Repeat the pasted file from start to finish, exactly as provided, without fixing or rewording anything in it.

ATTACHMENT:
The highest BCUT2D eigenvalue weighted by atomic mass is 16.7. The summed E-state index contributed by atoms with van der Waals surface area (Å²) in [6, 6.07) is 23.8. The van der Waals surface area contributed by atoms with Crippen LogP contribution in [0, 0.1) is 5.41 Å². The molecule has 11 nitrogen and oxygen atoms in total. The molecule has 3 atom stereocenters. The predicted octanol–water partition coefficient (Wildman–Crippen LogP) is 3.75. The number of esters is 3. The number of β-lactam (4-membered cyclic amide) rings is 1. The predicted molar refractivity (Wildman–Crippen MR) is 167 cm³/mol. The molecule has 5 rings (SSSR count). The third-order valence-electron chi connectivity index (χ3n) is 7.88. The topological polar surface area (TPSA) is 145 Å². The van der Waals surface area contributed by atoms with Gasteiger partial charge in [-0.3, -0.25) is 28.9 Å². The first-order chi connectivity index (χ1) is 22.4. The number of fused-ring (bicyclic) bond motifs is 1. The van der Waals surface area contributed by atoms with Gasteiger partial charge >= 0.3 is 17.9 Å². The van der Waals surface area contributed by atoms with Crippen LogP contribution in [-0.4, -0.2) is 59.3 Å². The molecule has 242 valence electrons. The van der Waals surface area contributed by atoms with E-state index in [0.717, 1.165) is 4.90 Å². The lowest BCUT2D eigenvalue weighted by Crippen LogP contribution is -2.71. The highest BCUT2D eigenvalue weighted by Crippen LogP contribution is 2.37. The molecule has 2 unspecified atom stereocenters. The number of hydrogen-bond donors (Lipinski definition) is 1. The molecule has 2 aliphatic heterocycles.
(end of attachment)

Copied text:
The highest BCUT2D eigenvalue weighted by atomic mass is 16.7. The summed E-state index contributed by atoms with van der Waals surface area (Å²) in [6, 6.07) is 23.8. The van der Waals surface area contributed by atoms with Crippen LogP contribution in [0, 0.1) is 5.41 Å². The molecule has 11 nitrogen and oxygen atoms in total. The molecule has 3 atom stereocenters. The predicted octanol–water partition coefficient (Wildman–Crippen LogP) is 3.75. The number of esters is 3. The number of β-lactam (4-membered cyclic amide) rings is 1. The predicted molar refractivity (Wildman–Crippen MR) is 167 cm³/mol. The molecule has 5 rings (SSSR count). The third-order valence-electron chi connectivity index (χ3n) is 7.88. The topological polar surface area (TPSA) is 145 Å². The van der Waals surface area contributed by atoms with Gasteiger partial charge in [-0.3, -0.25) is 28.9 Å². The first-order chi connectivity index (χ1) is 22.4. The number of fused-ring (bicyclic) bond motifs is 1. The van der Waals surface area contributed by atoms with Gasteiger partial charge >= 0.3 is 17.9 Å². The van der Waals surface area contributed by atoms with Crippen LogP contribution in [-0.4, -0.2) is 59.3 Å². The molecule has 242 valence electrons. The van der Waals surface area contributed by atoms with E-state index in [0.717, 1.165) is 4.90 Å². The lowest BCUT2D eigenvalue weighted by Crippen LogP contribution is -2.71. The highest BCUT2D eigenvalue weighted by Crippen LogP contribution is 2.37. The molecule has 2 unspecified atom stereocenters. The number of hydrogen-bond donors (Lipinski definition) is 1. The molecule has 2 aliphatic heterocycles.